On Sept 11, 2006, ICANN “ratified a global policy for the allocation of IPv6 addresses by the Internet Assigned Numbers Authority (IANA)”. While the standard itself was ratified many years (like a decade) before, without a policy governing the allocation of those addresses it really wasn’t all that significant. But as of 2006 we were serious about moving toward IPv6. After all, the web was growing, mobile was exploding, and available IPv4 addresses were dwindling to nothing.

We needed IPv6 if not for its enhanced security then for its expanded address space that would allow us to support billions of connected devices and things.

And yet the adoption rate is abysmal. Consider that “the cloud” was born in an age when IPv6 was available. And yet it took until late 2016 for Amazon AWS and Microsoft Azure to turn on IPv6 in their cloud offerings for compute instances.

This has led some to lamenting that if we can get HTTPS almost everywhere in such a short time, why are we still seeing such a small percentage of sites supporting IPv6? Google estimates that 16.06% of users are IPv6 enabled (which is interesting when compared to service providers support as tracked by the World IPv6 Launch) but only 10% of web sites (according to W3C Techs) support it.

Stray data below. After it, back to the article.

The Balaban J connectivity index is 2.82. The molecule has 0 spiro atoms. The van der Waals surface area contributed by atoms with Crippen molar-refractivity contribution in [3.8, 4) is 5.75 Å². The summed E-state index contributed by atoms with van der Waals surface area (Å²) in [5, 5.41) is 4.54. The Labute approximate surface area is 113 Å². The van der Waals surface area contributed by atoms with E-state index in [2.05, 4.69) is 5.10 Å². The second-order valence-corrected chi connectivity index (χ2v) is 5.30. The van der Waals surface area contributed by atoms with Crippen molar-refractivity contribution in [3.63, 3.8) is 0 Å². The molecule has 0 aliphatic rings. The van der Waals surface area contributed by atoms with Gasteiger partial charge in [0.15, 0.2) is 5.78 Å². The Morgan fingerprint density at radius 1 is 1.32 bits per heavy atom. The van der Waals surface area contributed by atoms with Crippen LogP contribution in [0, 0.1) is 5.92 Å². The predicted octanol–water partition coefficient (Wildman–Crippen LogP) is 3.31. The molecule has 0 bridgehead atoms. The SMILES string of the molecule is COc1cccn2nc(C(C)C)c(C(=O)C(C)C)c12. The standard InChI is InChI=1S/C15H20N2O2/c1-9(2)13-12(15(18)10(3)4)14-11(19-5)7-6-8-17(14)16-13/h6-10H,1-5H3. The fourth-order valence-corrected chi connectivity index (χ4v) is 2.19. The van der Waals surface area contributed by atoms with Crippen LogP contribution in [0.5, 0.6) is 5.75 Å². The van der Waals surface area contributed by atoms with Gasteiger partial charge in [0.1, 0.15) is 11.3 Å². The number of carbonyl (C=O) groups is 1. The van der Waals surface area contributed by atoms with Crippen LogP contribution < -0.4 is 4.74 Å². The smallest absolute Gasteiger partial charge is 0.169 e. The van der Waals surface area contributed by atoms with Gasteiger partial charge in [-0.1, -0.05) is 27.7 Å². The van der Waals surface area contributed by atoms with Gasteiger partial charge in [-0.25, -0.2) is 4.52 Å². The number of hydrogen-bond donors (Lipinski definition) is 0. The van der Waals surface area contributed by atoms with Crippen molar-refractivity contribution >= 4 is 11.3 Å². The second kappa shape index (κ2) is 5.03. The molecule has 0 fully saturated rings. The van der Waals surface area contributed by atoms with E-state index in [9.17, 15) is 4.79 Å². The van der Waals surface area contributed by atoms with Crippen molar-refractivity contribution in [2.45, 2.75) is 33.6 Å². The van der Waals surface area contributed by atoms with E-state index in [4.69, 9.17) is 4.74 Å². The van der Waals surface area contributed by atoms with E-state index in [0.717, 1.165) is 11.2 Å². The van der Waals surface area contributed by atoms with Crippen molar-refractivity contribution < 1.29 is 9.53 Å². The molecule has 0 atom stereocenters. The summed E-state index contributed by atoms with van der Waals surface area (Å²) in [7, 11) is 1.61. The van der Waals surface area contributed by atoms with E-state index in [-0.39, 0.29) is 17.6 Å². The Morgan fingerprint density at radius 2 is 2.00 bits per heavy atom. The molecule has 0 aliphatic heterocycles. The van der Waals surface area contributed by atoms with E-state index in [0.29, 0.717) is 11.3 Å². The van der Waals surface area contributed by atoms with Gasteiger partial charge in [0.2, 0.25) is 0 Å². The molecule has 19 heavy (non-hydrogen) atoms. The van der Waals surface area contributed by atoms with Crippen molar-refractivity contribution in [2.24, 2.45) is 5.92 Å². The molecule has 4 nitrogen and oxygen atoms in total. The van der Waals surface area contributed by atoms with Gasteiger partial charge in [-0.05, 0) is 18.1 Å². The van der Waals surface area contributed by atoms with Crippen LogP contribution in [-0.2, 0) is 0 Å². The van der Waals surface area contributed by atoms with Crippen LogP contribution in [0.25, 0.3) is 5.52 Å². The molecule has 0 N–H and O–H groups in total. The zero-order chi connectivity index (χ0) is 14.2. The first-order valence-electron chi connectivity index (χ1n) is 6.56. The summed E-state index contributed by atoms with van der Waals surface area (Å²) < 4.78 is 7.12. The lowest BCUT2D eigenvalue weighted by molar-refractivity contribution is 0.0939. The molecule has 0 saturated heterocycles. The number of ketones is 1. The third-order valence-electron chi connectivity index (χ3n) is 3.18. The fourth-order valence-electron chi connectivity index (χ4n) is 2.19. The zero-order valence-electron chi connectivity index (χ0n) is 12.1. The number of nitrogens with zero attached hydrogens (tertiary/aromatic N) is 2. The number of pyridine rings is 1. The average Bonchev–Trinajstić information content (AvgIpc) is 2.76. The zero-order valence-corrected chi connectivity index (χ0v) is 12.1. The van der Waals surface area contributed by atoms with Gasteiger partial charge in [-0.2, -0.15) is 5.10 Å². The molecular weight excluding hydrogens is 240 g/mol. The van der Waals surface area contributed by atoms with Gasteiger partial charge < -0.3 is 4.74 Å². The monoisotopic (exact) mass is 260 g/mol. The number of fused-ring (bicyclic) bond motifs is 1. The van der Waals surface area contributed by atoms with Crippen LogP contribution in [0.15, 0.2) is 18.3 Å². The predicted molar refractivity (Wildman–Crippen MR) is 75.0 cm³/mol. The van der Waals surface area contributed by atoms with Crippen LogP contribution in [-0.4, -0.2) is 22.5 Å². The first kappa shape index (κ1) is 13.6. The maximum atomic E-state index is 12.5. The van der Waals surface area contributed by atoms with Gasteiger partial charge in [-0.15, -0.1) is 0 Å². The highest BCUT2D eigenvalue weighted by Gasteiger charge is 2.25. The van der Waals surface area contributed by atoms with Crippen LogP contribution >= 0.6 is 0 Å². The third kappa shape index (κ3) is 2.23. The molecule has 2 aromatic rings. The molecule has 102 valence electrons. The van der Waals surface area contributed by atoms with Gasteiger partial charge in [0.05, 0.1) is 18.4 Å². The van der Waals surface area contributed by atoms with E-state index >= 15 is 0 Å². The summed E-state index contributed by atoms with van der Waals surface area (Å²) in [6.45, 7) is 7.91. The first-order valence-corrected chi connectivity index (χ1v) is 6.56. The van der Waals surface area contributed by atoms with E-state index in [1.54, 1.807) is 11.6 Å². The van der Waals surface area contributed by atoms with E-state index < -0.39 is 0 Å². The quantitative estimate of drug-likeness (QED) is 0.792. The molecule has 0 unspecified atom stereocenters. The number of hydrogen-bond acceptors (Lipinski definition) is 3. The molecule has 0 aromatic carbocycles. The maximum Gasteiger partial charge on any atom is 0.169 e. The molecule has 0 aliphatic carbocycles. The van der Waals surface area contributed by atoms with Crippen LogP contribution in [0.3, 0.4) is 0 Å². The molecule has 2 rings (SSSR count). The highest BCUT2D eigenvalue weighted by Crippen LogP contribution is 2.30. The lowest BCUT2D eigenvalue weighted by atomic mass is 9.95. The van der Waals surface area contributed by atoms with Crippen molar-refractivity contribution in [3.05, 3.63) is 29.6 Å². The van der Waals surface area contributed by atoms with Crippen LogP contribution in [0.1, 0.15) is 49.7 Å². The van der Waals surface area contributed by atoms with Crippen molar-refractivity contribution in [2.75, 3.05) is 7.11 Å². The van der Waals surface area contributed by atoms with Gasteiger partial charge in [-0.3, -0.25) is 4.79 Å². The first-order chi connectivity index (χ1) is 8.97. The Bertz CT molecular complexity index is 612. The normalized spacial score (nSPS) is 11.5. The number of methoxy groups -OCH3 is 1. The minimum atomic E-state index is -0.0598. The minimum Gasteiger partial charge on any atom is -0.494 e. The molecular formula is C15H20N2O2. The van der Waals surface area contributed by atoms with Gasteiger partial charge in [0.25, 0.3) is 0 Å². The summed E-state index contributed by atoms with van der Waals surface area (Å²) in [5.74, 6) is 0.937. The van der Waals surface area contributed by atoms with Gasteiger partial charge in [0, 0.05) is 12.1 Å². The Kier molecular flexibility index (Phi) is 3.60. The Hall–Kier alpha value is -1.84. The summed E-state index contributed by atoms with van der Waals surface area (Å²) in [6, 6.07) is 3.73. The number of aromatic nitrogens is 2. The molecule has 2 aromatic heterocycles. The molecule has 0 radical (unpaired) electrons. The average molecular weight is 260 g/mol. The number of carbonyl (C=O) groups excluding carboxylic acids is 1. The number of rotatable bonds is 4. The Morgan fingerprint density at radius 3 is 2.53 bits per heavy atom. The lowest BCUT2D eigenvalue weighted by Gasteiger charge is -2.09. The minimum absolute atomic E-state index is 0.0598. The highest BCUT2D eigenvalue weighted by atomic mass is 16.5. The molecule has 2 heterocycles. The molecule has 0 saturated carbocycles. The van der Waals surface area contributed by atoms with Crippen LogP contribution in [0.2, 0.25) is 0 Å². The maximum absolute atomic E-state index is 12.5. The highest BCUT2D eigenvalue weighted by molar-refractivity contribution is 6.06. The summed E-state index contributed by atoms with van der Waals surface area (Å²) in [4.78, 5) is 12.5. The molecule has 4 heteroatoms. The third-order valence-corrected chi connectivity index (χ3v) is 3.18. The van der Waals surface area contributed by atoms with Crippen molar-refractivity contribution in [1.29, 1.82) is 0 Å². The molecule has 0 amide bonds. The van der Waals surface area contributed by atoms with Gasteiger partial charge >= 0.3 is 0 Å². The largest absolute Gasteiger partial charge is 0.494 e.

site support ipv6 http2To be fair, HTTPS was not new. EFF was merely encouraging and empowering folks to enable what was already at their fingertips. HTTPS is well-supported, well-understood, and thoroughly baked. So perhaps it would be more fair to compare it to a newer standard, one with similar drawbacks such as incompatibility with previous standards, like HTTP/2.

Back in May 2015, a new version of a stalwart web standard was ratified: HTTP/2. Like IPv6, it is incompatible with previous versions. Unlike “SSL Everywhere”, supporting IPv6 or HTTP/2 is not simply a case of acquiring a certificate and enabling HTTPS on your web servers or infrastructure. While it’s true that moving from HTTP to HTTPS can be disruptive – it can impact your network infrastructure – it’s not the same level of disruption as incurred by IPv6 or HTTP/2.